Mary Ellen Avery
|This biographical article needs additional citations for verification. (October 2011)|
|Mary Ellen Avery|
May 6, 1927|
Camden, New Jersey
December 4, 2011 (aged 84)|
Harvard Medical School|
Johns Hopkins University
Children's Hospital Boston
Johns Hopkins University
|Doctoral advisor||Template:If empty|
E. Mead Johnson Award (1968)|
National Medal of Science (1991)
John Howland Award (2005)
Mary Ellen Avery (May 6, 1927 – December 4, 2011) was an American pediatrician. In the 1950s, Dr. Avery's pioneering research efforts helped lead to the discovery of the main cause of respiratory distress syndrome (RDS) in premature babies: her identification of surfactant led to the development of replacement therapy for premature infants and has been credited with saving over 830,000 lives. In 1991 President George Bush conferred the National Medal of Science on Dr. Avery for her work on RDS.
Mary Ellen Avery was born May 6, 1927, in Camden, New Jersey. Her father owned a manufacturing company in Philadelphia and her mother was vice-principal of a high school. An early inspiration was pediatrician Emily Bacon, who lived in Avery's neighborhood. She greatly admired Dr. Bacon, who took Avery to see her first premature baby. "She kindly reached out to me in many ways, and I saw her life as more exciting and meaningful than most of the women I knew," Avery has recalled.
Graduating summa cum laude from Wheaton College in 1948 with a degree in chemistry, Mary Ellen Avery went on to earn a medical degree from the Johns Hopkins University School of Medicine, where she was one of four women in a class of ninety, in 1952. Soon after graduating, she was diagnosed with tuberculosis, and it was during her recuperation that she became fascinated with how the lungs work. Rest and medication would cure her, but she went about the regimen her own way. Once she realized she was exhibiting no symptoms, she decided to go to Europe with a friend. "I packed one suitcase of medication and another suitcase of clothes, and spent three months in Europe on a regimen that I programmed for myself," Avery said. "It consisted of 12 hours in bed every night, and in the daytime mostly walking around and looking at exhibits and enjoying myself, but not anything strenuous."
Dr. Avery returned to Johns Hopkins for her internship and residency, then moved to Boston in 1957 for a research fellowship in pediatrics at Harvard Medical School. At Harvard, she made a major discovery while comparing the lungs of infants who had died of RDS to those of healthy animals. "It's all because they had something they would have not needed before birth because they weren't using their lungs for ventilation before birth. But after birth, without it, they could not live more than a day or two. And therefore I found what was missing." What she had found was a foamy substance that she deduced must play a critical role. Dr. Avery's observation formed the basis of a breakthrough paper published in the American Journal of Diseases of Children in 1959. By 1995 there were 1,460 infant deaths a year in the U.S. from RDS, down from almost 10,000 a year twenty-five years earlier.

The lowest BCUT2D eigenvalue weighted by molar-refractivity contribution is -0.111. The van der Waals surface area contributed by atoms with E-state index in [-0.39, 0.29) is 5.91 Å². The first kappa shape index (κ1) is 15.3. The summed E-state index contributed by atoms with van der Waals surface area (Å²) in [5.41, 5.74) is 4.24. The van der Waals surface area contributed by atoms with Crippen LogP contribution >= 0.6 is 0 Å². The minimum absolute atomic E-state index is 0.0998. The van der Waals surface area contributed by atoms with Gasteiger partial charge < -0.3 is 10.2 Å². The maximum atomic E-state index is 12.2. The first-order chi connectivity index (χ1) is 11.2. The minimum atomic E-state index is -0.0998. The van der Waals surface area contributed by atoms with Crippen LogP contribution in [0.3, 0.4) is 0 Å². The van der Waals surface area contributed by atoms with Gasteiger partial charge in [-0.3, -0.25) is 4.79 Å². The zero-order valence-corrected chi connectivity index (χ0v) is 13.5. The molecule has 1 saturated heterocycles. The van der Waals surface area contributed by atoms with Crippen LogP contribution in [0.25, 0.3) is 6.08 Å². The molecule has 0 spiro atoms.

In 1960, Dr. Avery became an assistant professor of pediatrics at Johns Hopkins University and pediatrician in charge of newborn nurseries. She went on to serve as professor and chair of the department of pediatrics at McGill University in Montreal. In 1974, she joined the faculty of Harvard Medical School as professor of pediatrics. She was the first woman to head a clinical department at Harvard Medical School. That same year she was the first woman named physician-in-chief at Children's Hospital Boston, where she remained until 1985.
In 1990-91, she was the President of the American Pediatric Society. She has been involved in child healthcare delivery worldwide, as an active member of UNICEF.
Awards and honors
- 1968 E. Mead Johnson Award for pediatric research
- 1973 Fellow of the American Academy of Arts and Sciences
- 1984 Trudeau Medal from the American Lung Association
- 1991 National Medal of Science, in recognition of contributions to understanding and treating respiratory distress syndrome. The award cited Dr. Avery as one of the founders of neonatal intensive care and "a major advocate of improving access to care of all premature and sick infants."
- 1994 Member of the National Academy of Sciences
- 2005 John Howland Award
- "Mary Ellen Avery M.D. Obituary: View Mary Avery's Obituary by Courier-Post". Legacy.com. 2011-12-04. Retrieved 2011-12-30.
- Homeschool girls rock. "Avery, Mary Ellen". Scienceheroes.com. Retrieved 2011-12-30.
- "Mary Ellen Avery, Premature Babies’ Savior, Dies at 84" "New York Times", 11 Jan 2012 
- "Book of Members, 1780-2010: Chapter A" (PDF). American Academy of Arts and Sciences. Retrieved 28 April 2011.
- Dr. Mary Ellen Avery on the site of the National Library of Medicine
- International Pediatrics Research Foundation (includes photo)
- Mary Ellen Avery papers, 1929-2002 (inclusive), HMSc201. Harvard Medical Library, Francis A. Countway Library of Medicine, Center for the History of Medicine, Harvard Medical School
- Digitized Images from the Mary Ellen Avery papers
- Link to Dr. Mary Ellen Avery on the site Scienceheroes.com
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